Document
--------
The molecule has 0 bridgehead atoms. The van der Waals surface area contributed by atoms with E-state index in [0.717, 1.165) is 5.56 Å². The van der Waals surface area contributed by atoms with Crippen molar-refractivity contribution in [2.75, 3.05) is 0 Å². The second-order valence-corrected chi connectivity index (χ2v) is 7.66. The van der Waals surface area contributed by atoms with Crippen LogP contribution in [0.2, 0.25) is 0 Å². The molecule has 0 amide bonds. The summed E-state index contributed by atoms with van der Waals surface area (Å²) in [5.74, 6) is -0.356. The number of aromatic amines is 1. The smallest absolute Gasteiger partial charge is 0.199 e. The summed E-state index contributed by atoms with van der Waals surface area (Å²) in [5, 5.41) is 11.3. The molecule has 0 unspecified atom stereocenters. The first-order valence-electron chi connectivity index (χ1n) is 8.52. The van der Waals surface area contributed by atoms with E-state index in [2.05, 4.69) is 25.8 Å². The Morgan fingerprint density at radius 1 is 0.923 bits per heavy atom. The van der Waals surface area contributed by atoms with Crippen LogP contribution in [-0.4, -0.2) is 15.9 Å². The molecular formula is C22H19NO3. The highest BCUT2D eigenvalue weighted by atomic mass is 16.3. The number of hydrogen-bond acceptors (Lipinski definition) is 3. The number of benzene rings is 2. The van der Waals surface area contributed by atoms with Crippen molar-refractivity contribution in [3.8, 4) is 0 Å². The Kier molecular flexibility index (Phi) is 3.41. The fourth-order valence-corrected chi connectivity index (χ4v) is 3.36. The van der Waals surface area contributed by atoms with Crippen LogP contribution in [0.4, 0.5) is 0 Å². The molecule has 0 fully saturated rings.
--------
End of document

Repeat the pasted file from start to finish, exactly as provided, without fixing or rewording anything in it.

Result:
The molecule has 0 bridgehead atoms. The van der Waals surface area contributed by atoms with E-state index in [0.717, 1.165) is 5.56 Å². The van der Waals surface area contributed by atoms with Crippen molar-refractivity contribution in [2.75, 3.05) is 0 Å². The second-order valence-corrected chi connectivity index (χ2v) is 7.66. The van der Waals surface area contributed by atoms with Crippen LogP contribution in [0.2, 0.25) is 0 Å². The molecule has 0 amide bonds. The summed E-state index contributed by atoms with van der Waals surface area (Å²) in [5.74, 6) is -0.356. The number of aromatic amines is 1. The smallest absolute Gasteiger partial charge is 0.199 e. The summed E-state index contributed by atoms with van der Waals surface area (Å²) in [5, 5.41) is 11.3. The molecule has 0 unspecified atom stereocenters. The first-order valence-electron chi connectivity index (χ1n) is 8.52. The van der Waals surface area contributed by atoms with E-state index in [2.05, 4.69) is 25.8 Å². The Morgan fingerprint density at radius 1 is 0.923 bits per heavy atom. The van der Waals surface area contributed by atoms with Crippen LogP contribution in [-0.4, -0.2) is 15.9 Å². The molecular formula is C22H19NO3. The highest BCUT2D eigenvalue weighted by atomic mass is 16.3. The number of hydrogen-bond acceptors (Lipinski definition) is 3. The number of benzene rings is 2. The van der Waals surface area contributed by atoms with Crippen molar-refractivity contribution in [3.8, 4) is 0 Å². The Kier molecular flexibility index (Phi) is 3.41. The fourth-order valence-corrected chi connectivity index (χ4v) is 3.36. The van der Waals surface area contributed by atoms with Crippen LogP contribution in [0.4, 0.5) is 0 Å². The molecule has 0 fully saturated rings.